Unlike his elegant style of play, Finn Callaghan’s journey to the draft was not always so smooth-moving.
The midfielder faced a significant bump in the road only two years ago, when he was ignored at the Vic Metro selection table as an under-16. It came as a shock — he captained the under-12 state side four years prior — but it was also the spark he needed.
Exciting young prospect, Finn Callaghan.Credit:Joe Armao
“I was really disappointed, but I think it was the best thing to happen for me,” Callaghan told The Age. “I thought I was going OK, so that was a reality check that I wasn’t up to the level.
“I went away and worked super hard that next off-season to improve and become better in all areas.”
Callaghan looks on during the NAB AFL Draft Victoria training day at Trevor Barker Oval recently.Credit:AFL Photos
The real growth, however, would come literally. Now 191 centimetres and pushing towards 90 kilograms, it is difficult to imagine the big-bodied athlete as the “little, squeaky-voiced kid” that Sandringham Dragons coach Jackson Kornberg recently reflected on him as. But the late-developing prospect acknowledges the growth spurt as a pivotal point in his rise.
“I was lucky to have a big growth spurt, I hit puberty much later than the other boys,” Callaghan said.
“The last time people saw me play I was completely different, physically. Now, I’m taller and I’ve put on a bit of size, so I think that helps with being able to handle the contest and the physicality that comes with playing against bigger boys, especially the 19-year-olds.”
Despite growing in height, size, and football prowess, Callaghan has remained grounded off the field. His humility, as his manager Tom Seccull explains, is equally admirable.
“Finn has a lot going for him,” Seccull, of Hemisphere Management Group, said. “Obviously there’s the football and athletic talent that’s been spoken about, but he’s also a great young man off the field. Kind, humble, extremely grateful, and very popular amongst his friends and teammates.”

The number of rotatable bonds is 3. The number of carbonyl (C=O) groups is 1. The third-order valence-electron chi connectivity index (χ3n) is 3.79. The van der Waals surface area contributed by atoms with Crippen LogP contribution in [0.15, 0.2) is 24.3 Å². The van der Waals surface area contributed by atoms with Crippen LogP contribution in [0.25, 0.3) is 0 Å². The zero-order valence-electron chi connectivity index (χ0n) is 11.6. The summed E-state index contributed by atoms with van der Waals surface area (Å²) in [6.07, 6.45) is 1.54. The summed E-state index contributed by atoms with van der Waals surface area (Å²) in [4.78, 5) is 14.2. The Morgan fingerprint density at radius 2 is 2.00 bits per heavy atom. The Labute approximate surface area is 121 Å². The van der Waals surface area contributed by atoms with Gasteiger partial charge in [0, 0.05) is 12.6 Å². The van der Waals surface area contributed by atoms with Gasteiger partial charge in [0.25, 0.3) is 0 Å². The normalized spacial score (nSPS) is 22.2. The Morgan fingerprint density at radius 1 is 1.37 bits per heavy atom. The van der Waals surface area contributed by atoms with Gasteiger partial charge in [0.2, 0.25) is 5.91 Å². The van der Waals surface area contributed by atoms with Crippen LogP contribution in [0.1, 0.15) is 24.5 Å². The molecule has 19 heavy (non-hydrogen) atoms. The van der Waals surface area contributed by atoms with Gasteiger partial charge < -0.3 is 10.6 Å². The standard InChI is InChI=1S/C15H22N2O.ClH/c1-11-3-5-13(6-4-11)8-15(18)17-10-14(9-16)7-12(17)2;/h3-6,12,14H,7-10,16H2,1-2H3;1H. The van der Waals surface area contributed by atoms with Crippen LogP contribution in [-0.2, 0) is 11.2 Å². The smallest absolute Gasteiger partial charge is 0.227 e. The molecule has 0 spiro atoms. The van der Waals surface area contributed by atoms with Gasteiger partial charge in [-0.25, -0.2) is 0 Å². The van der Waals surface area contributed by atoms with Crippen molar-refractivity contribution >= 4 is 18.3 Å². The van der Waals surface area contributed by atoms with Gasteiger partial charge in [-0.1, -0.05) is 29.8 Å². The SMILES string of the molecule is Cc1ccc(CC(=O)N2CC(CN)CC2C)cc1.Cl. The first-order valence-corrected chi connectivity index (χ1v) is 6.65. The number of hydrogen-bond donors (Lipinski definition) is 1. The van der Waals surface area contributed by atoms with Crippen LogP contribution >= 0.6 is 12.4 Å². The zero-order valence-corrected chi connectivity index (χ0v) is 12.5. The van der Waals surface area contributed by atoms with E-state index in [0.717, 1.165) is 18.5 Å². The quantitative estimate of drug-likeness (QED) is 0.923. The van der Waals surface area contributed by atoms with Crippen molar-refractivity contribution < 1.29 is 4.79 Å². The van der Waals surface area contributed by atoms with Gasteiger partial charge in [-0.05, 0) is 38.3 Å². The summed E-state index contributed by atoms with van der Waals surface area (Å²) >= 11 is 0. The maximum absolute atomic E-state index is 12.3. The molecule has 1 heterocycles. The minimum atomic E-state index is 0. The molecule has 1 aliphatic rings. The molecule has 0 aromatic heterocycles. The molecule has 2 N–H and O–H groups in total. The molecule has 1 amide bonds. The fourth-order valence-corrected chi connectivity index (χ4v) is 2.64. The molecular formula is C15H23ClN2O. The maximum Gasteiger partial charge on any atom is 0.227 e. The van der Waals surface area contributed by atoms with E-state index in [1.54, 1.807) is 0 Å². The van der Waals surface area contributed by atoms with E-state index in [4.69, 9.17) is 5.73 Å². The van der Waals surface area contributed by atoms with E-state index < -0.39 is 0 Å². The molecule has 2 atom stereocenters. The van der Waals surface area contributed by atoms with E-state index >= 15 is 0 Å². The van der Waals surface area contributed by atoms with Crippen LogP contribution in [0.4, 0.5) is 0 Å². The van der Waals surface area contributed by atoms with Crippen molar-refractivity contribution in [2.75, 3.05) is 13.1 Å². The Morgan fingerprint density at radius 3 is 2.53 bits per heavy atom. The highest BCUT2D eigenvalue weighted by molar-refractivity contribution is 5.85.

A glance at Callaghan’s pedigree would tell you it was a matter of when, not if, he would develop into the striking athlete he has become. His father, who stands above 190cm himself, was a 400-metre runner at the 1994 Commonwealth Games.
He has also proved a valuable point of resource in Callaghan’s bid to plug more power into his own running.
“More recently, he has been doing a lot of running with me, especially last year during COVID,” Callaghan said. “I felt my power was a bit of a weakness, so I wanted to improve that — I was doing lots of training with him. He was helping me with running technique and things like that, so he’s been really good.”
Another of Callaghan’s primary training partners through various lockdowns was long-time friend and fellow first-round prospect Blake Howes, with whom he shares a sense of healthy competitiveness.
“These last few years, we’ve been training really hard together,” Callaghan said. “I want him to be as good as he can, and I think he wants the same for me.
“It’s been a good journey so far. We were at kindergarten together, primary school, and also St Bede’s College as well. We did footy, cricket and basketball together, so we’ve been together throughout our whole lives.”
The friendship also gave Callaghan an understanding of what it took to succeed along the talent pathway.
“He was probably better at 16s, so it was good to share the experience with him while he was going well and learning from him. He was in the All-Australian teams and that sort of thing, so he gave a good insight into what it’s all like,” he said.
Now, while Howes is widely seen as a top-30 talent and a possible first-round choice, Callaghan has cemented himself as a more-than-likely top-five pick. He is not resting on his laurels, though, with a continued emphasis on building power also coming through regular gym work.
“It’s not too much heavy stuff — I’m not going to the gym trying to push out 100-kilogram reps on squats — it’s more eight-to-ten reps, sometimes six, with a focus on explosive power. We normally go lighter weight, but focus on good form, exploding upwards and replicating movements I do in a game,” Callaghan explained.
The main facet of his game, however, never needed such developing. Class, composure and style were always the inborn ingredients to the Callaghan recipe.
“I think I’ve always been pretty composed when I have the footy,” he said. “I generally make pretty good decisions, so I think it’s something I’ve been blessed with since I was younger.
“It’s hard to develop that. You’ve either got it, or you don’t.”
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